• Independent
    Ft.myers, FL
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    " jamesn" yes I mixed "22's; excuses. The reason was, I looked at disaster programs,which vertical take-of thing was.
  • Independent
    Plymouth, WI
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    I appreciate all the info on the 22 and 35. For sure these planes are a huge cost of majority tax dollars. Still, what about all the tax dollars being spent on troops and supplies to stay at war? It is far past time for President Obama to end the war, and put the troops in the reserves and make them get a real job that doesn't suck the majority's tax dollars dry and into a huge deficit. America can't afford to be at war nor can we afford a huge military that isn't needed until a real war comes along, when and if a real reason for war comes, then get the reserve troops back on the government tit full time, but until then, part time is plenty to pay an unneeded American soldier, unneeded when our government policies say so, for sure it is time to say so I say.
  • Independent
    Ft.myers, FL
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    "united" I think you are right, but look at what drives it; Obama is certainly looking out for his reputation related to "employment"; if all these troops come home at once then the unemployment figures do not look too good. So the more he can stretch it the less impact. I guess the "money" side is less important because the Repub's want to keep this war going because some of the contributers to their party profit from it and they love McCain and his lobby buddies who got grip on this regardless of Obama. (the war lobby)
  • Democrat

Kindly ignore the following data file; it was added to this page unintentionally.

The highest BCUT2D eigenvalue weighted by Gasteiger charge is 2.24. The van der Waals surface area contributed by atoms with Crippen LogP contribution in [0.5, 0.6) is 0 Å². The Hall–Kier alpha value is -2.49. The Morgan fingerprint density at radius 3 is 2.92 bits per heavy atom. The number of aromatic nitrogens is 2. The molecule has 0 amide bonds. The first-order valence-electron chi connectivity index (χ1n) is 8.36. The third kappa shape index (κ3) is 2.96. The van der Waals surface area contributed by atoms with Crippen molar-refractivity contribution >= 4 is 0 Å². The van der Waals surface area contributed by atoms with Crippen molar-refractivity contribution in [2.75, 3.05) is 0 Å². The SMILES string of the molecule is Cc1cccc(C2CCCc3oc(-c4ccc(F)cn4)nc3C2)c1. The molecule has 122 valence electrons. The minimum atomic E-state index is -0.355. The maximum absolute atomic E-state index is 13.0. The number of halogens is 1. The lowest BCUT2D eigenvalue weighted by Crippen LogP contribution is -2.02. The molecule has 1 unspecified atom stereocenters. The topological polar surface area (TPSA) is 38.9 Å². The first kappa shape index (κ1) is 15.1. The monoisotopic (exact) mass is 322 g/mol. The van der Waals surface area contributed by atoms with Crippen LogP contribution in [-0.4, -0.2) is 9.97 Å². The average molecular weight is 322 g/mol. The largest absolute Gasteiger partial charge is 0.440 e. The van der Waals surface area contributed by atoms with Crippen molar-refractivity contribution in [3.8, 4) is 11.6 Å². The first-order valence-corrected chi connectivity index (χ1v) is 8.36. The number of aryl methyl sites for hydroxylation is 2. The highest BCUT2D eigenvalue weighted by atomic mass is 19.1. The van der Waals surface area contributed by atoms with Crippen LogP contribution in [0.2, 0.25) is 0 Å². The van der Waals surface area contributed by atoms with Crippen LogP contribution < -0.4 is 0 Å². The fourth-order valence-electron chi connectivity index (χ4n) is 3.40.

Oregon
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    I was a strong Obama supporter but his campaign rhetoric does not match his "war agenda." It looks like what we have now is "constant war."
    This is where the corporations make the big bucks. This creates jobs supposedly - but the deaths and maimings of our soldiers, plus PTSD, suicides, long term care when they arrive back home are all paid for by the 99% of citizens. So the corporations and the military-industrial-complex make the money, citizens pick up the tab and our soldiers and their families and loved ones are damaged beyond repair.
    It is clear who is running this country and Congress is beholding to them to get re-elected. Austerity benefits the rich and that is what has been coming down the pike.
  • Democrat
    Oregon
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    I would rather be unemployed than dead or maimed or PTSD'd.
  • Independent
    Ft.myers, FL
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    jenika Wrote: I was a strong Obama supporter but his campaign rhetoric does not match his "war agenda." It looks like what we have now is "constant war."